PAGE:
Riley:  No.  Allingham was so excited by that time that he forgot to get a good picture of the spaceman, front view.  It wasn’t until the interview was over and the man started back toward his saucer that Allingham upped his camera and got a picture.

Betty:  You mean that you have a picture of this man that got off the flying saucer?

Riley:  Yes, we will have that pretty soon, such as it is.  This next one is picture of the saucer on the ground, sitting on the beach.

Betty:  Look at those three portholes!  And that was the picture of the saucer after it landed?

From Cosmic Ray’s Venus Files:  The birdwatcher Allingham’s first photo of the landed saucer on the beach in Scotland.

Riley:  Yes, Betty, and there is the picture of the man.  We’re a little ahead of our story.

Betty:  Wait a minute, Riley; let’s clarify this.  That picture you see on your television screen now is a man from….?

Riley:  Mars.

Betty:  Mars?  A man got out of that flying saucer?

Riley:  That’s what Mr. Allingham claims.

Betty:  All right.

Riley:  I’m merely presenting his story, Betty.  Let me read Allingham’s description: “I had never seen a spaceman.  He presumably had seen other Earth men.  In all essentials, however, our appearance was similar.  My own height is 5’9 ½” and his was a little bit more, I should say about six feet.  By Earthly standards, I should say we were about the same age.  I am 32.  His hair, like mine, was brown and short.  But his skin was a peculiarly curious color, rather like a deep tan.  Even so, had he been dressed in Earthly clothes, I doubt if he would have any difficulty in passing as an Englishman.  The only real difference was that his forehead was higher than that of any man I know.  That’s all.”

From Cosmic Ray’s Venus Files:  Photo of Allingham’s “Favorite Martian.”

Betty:  It’s as simple as that.  I’m completely fascinated.

Riley:  Good.

Betty:  Now tell me, Riley, what was Mr. Allingham’s reaction?  Was he frightened?

Riley:  No, he wasn’t.  Allingham is a matter-of-fact, straight-forward Englishman, apparently.  If you read his book, you will find out that; and he was concerned to get information from the spaceman which would verify some of his astronomical theories about the inhabitation of the planets.  The first thing that occurred to Allingham was to try to find out where the man came from.  In asking questions of him, Allingham discovered that this being had a beautiful voice, sounding like water gurgling over rocks.  There was a musical quality to it, quite alien to anything he had heard.

Betty:  Not words?

Riley:  Not as we know them.  Therefore, Allingham took out his sketchpad, a handy thing to have if you are searching for flying saucers, and he drew in the Sun and then marked in the orbits of the planets.  Number one is Mercury.  The orbit of Venus is number two; and then he drew in the orbit of the Earth, number three.  (Crab was demonstrating this with a sketchpad and heavy black pencil for the TV audience, a “Venus” brand pencil at that!)  Allingham pointed to this, the Earth’s orbit, and the spaceman agreed that he knew he was on the planet occupying the third orbit in our solar system.  Then Allingham pointed to Venus, number two, and got a negative response.  The Englishman then drew the fourth orbit, Mars, and got an agreement on that.  That is how he established that the individual came from Mars.

Betty (laughs):  Well, I’m speechless, absolutely!  This is fantastic.  Then what happened?

Riley:  Then the spaceman tried to ask a question.  With gestures the stranger indicated he was concerned as to whether or not we were going to have another war.  Allingham could not give him any assurance that we wouldn’t.  Then the Englishman tried to discover if this Martian had had any contact with the planet Venus, because the spaceman George Adamski contacted in the California desert in 1952 indicated that he came from Venus.  Using the sketchpad again, Allingham showed an arc between Mars and Venus.  

Betty:  You mean showing that they traveled back and forth?

Riley:  Yes, between Mars and Venus, and the spaceman indicated an affirmative.  Then Allingham drew in the orbit of the Moon around our planet and finally got the spaceman to understand the question as to whether or not the Moon was being used as a space station; and the answer was again in the affirmative.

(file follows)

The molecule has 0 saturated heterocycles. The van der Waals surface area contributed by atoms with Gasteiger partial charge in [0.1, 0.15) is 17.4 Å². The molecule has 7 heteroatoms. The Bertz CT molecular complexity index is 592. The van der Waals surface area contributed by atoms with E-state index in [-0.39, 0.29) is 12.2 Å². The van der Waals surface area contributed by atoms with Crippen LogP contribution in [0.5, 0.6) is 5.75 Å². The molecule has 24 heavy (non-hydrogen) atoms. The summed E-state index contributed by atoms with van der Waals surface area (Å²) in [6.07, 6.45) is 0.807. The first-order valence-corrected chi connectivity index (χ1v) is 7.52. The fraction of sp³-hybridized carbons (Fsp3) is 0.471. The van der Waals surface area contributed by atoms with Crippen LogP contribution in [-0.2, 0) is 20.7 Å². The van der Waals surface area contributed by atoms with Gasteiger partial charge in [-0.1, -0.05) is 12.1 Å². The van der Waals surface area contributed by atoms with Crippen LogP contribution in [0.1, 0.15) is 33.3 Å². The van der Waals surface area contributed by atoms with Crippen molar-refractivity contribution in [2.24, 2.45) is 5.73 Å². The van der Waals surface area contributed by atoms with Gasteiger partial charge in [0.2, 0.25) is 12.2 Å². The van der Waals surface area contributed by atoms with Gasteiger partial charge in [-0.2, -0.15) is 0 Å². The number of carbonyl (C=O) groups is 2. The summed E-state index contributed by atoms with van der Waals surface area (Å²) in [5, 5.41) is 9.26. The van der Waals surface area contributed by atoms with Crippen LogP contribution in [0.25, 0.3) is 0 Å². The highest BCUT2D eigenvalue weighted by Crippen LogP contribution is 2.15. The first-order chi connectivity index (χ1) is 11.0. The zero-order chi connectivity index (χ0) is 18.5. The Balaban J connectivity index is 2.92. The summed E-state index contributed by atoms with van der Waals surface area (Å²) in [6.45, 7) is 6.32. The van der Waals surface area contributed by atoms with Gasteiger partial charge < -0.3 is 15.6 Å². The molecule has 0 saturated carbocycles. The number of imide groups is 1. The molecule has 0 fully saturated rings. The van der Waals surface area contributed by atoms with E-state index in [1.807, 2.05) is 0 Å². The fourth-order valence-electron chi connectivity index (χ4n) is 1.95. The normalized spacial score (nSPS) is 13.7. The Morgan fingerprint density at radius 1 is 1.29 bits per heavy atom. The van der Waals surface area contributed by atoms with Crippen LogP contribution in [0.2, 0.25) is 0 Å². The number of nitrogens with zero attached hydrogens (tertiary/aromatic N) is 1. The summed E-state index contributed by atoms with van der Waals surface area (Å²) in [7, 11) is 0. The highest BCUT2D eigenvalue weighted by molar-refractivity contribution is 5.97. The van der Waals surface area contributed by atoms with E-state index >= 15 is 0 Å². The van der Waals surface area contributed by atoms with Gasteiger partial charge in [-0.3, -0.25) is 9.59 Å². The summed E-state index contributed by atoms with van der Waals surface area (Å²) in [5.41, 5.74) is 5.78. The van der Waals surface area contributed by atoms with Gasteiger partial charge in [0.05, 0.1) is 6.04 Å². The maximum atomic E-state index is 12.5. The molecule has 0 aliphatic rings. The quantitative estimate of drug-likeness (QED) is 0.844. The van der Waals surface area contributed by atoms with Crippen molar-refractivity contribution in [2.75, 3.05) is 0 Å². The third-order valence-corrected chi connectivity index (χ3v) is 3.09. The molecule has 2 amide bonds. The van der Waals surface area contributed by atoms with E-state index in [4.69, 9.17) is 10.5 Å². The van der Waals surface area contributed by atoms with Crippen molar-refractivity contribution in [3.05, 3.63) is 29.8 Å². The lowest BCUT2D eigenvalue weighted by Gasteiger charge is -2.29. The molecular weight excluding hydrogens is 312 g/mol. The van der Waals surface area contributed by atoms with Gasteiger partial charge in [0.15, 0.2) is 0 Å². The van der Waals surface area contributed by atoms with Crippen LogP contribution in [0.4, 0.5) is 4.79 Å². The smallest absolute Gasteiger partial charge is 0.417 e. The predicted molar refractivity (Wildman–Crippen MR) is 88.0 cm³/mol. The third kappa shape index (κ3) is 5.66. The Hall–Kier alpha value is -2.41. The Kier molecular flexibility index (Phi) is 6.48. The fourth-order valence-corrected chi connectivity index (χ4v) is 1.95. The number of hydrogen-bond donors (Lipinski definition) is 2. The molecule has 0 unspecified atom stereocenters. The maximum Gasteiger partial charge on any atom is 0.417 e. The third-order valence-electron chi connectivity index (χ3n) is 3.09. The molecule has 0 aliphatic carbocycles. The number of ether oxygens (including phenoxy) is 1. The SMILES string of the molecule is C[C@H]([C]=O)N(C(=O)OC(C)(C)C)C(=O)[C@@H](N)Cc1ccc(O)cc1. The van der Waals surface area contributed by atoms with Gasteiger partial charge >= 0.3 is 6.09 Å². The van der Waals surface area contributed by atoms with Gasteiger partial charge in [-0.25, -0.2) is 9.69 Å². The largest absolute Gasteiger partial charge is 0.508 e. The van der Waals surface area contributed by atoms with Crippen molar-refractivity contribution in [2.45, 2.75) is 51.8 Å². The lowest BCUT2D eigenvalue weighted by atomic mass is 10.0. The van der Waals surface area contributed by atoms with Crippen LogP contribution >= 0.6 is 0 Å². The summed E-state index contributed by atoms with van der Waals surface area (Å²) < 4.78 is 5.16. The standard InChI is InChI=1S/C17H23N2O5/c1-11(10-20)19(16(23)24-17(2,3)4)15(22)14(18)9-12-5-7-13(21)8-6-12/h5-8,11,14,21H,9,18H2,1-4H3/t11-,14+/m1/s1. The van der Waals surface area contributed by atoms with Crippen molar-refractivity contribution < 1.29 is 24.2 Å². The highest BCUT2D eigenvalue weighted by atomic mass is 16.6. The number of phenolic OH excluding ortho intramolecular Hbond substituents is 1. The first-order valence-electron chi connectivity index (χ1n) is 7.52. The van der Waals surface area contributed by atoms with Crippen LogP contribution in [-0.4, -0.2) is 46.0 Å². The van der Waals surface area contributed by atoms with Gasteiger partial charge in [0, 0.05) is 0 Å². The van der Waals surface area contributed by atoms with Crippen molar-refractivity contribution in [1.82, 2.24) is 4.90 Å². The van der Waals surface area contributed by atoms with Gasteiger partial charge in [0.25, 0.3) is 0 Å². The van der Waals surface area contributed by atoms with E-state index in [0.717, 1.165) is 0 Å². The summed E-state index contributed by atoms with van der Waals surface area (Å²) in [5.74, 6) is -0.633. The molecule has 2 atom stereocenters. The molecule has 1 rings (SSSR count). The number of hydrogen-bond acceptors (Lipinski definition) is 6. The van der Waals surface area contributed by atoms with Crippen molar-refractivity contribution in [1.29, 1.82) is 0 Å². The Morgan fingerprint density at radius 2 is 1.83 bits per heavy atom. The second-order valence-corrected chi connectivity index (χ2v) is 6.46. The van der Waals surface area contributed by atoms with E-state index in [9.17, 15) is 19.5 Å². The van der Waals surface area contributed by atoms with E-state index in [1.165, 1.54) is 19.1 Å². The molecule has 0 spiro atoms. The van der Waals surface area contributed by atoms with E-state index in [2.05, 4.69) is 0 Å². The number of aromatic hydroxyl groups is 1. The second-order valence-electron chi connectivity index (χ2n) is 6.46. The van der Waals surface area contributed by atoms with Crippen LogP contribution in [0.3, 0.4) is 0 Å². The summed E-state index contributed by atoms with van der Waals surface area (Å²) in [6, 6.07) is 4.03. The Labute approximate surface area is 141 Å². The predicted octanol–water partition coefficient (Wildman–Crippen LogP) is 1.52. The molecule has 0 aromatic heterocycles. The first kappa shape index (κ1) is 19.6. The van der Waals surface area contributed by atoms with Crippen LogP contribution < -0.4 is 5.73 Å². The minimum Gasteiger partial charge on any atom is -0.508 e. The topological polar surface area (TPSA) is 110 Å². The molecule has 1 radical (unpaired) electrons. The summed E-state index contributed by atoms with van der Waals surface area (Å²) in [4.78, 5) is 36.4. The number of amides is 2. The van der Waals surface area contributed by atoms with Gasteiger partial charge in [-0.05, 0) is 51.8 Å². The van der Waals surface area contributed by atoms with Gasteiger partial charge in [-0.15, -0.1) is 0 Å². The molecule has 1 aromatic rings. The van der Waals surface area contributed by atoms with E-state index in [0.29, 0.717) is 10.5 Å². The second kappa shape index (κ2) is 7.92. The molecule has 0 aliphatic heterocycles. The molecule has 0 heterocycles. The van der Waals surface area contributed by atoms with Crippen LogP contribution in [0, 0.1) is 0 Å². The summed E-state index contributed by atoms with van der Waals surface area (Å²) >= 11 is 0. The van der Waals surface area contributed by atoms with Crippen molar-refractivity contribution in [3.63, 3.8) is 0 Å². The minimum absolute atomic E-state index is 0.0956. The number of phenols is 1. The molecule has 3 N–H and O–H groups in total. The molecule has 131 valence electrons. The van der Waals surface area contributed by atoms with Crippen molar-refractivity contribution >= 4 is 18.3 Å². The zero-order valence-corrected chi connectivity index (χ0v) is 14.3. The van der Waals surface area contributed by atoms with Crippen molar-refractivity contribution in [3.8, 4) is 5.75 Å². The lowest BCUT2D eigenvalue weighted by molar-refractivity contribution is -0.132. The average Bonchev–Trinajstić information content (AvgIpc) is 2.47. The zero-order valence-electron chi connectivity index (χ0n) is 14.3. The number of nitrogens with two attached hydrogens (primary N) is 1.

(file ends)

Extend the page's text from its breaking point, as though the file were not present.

Betty:  And all of this communication with the man from Mars was done with a drawing tablet?

Riley:  And gestures.

Betty:  Tell me something else, Riley.  Did Allingham mention that the spaceman was afraid of him?  Was there no fear?

Riley:  No.  Allingham remembered those gestures of friendship more common to primitive people here on Earth, of offering a gift.  The only thing he had was his fountain pen.  He offered that to the spaceman and it was accepted, graciously, and put in his pocket.

Betty:  You mean they have pockets to their suits?

Riley:  Oh, yes.  Here’s a description of the suit:  It covered him completely from his neck to his feet.  Only his hands were free.  There were no definite shoes.  The feet were encased in the garment.  It reminded Allingham of chain mail, certainly insulating and flexible.

Betty:  It’s explained just like that in the book.  I told Riley Crabb that I was really going to put him on the spot.  I told him that I didn’t believe in flying saucers; that perhaps they were just blobs of light.  But you are convincing me, my friend.

Riley:  Betty, I’m only presenting such evidence as I have accumulated in four years.  I have volumes of it.  This is only the latest.  Speaking of evidence, I’d like to quote here from the book an interesting item which Allingham dug up.  One thing, by the way, which critics have said is that no reputable astronomer or scientist has come out publicly and said that he believes in them.  But going back into the past for astronomical sightings, Allingham quotes the French astronomer, Charles Messier, who on 17 June 1777 wrote in his diary: “They were large and swift and they were like ships yet like bells.”  It is clear that he examined these not only with the unaided eye but also with the telescope.

Betty:  And that was as far back as 1777?

Riley:  Yes, Betty.  Of course, a check of written history indicates that we have had sightings as far back as we have- written history!  Also, the bell-like shape Messier observed in 1777 indicates that there hasn’t been much change in the design in over 150 years.

Betty (laughs):  I was going to say, Riley, not much progress has been made, has it?  

Riley:  Or perhaps they’ve made all the progress in spaceships that is necessary….


Editor’s Note:  For the amazing conclusion of this long lost interview, be sure and stay tuned to this blog site for Part II, where the Cosmic Ray reveals more of what paranormal researcher and pioneer ufologist Riley Crabb had to say about the contact case of the Englishman Cedric Allingham, the California contactees George Adamski and Truman Bethurum, as well as Leonard Cramp’s exquisite theories of flying saucer propulsion.